Osteoarthritis is a heterogeneous and multifactorial disease characterized by the progressive loss of hyaline articular cartilage. Recently, therapies that utilize autologous chondrocytes have been pursued, but the use of a patient’s own articular cartilage cells is quite limited. In pathological conditions where the body is unable to repair or regenerate tissue on its own, stem cell based therapeutic strategies have shown great promise. In particular, bone marrow derived mesenchymal stem cells (MSCs), a subset of adult stem cells, have demonstrated the ability to differentiate into a variety of cell lineages, including osteoblasts, adipocytes, chondrocytes, and myoblasts. Based on the ability to isolate these cells from patients, culture them ex vivo, and transplant them back into the body, adult stem cells are currently under investigation for their therapeutic potential in treating osteoarthritis.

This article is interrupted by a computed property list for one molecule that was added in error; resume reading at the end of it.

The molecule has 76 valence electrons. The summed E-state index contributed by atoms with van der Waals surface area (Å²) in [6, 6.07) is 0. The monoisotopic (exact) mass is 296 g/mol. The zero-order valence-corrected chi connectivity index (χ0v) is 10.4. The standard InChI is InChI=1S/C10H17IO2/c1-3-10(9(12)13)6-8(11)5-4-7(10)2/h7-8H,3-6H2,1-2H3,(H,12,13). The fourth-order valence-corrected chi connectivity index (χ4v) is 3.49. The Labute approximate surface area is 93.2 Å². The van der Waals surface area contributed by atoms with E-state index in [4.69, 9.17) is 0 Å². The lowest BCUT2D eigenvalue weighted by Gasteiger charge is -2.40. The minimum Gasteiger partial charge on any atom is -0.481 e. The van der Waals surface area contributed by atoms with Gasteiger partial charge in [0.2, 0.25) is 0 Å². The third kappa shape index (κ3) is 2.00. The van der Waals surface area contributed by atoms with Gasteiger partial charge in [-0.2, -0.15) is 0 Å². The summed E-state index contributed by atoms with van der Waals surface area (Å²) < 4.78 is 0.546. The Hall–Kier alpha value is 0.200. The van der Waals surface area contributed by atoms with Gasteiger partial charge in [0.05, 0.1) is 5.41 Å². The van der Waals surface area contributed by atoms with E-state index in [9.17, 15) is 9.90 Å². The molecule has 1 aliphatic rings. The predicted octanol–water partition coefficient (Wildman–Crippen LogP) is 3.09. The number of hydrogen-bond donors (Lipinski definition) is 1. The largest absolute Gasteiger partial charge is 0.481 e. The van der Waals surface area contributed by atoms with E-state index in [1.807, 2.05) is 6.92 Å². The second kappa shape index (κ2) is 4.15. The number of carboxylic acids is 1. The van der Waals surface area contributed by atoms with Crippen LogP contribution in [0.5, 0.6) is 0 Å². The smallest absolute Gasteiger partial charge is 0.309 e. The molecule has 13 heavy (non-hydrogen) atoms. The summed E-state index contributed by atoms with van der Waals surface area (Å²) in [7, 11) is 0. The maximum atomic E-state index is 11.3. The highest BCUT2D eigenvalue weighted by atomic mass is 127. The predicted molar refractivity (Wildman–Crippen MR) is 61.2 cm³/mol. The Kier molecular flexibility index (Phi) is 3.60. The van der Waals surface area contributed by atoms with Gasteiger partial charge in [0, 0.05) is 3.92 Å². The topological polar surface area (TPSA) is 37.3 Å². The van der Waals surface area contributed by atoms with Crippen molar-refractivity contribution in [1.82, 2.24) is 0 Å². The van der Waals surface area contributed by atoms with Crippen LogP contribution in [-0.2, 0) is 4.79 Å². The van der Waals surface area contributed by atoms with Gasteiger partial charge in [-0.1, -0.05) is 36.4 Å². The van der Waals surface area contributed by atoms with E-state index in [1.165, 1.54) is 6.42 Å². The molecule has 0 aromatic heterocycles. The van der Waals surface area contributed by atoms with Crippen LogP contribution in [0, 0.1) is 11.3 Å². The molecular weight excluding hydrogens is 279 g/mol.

The development of non-invasive imaging for assessing cell and tissue co-localizaton, cell migration, proliferation and therapeutic response will be critical for the success of future stem cell therapies. However, there are major challenges in the monitoring of these cells once administered in vivo. In order to visualize and track transplanted stem cells with MR imaging, cells have to be labeled with MR contrast agents. Initial cell labeling techniques have been hampered by a limited concentration of internalized contrast agents with subsequent limited sensitivity of MR to depict the labeled cells. In addition, the interaction between contrast agent-cell-scaffold becomes important in this case. New and improved methods need to be developed for efficient tracking of labeled cells, and ultimately the delivery and regenerative potential must be evaluated. In order to visualize and track transplanted stem cells with MR imaging, we propose the use of Micrometer-sized iron oxide (MPIO) particles as magnetic resonance contrast agents to track the fate of stem-cells non-invasively.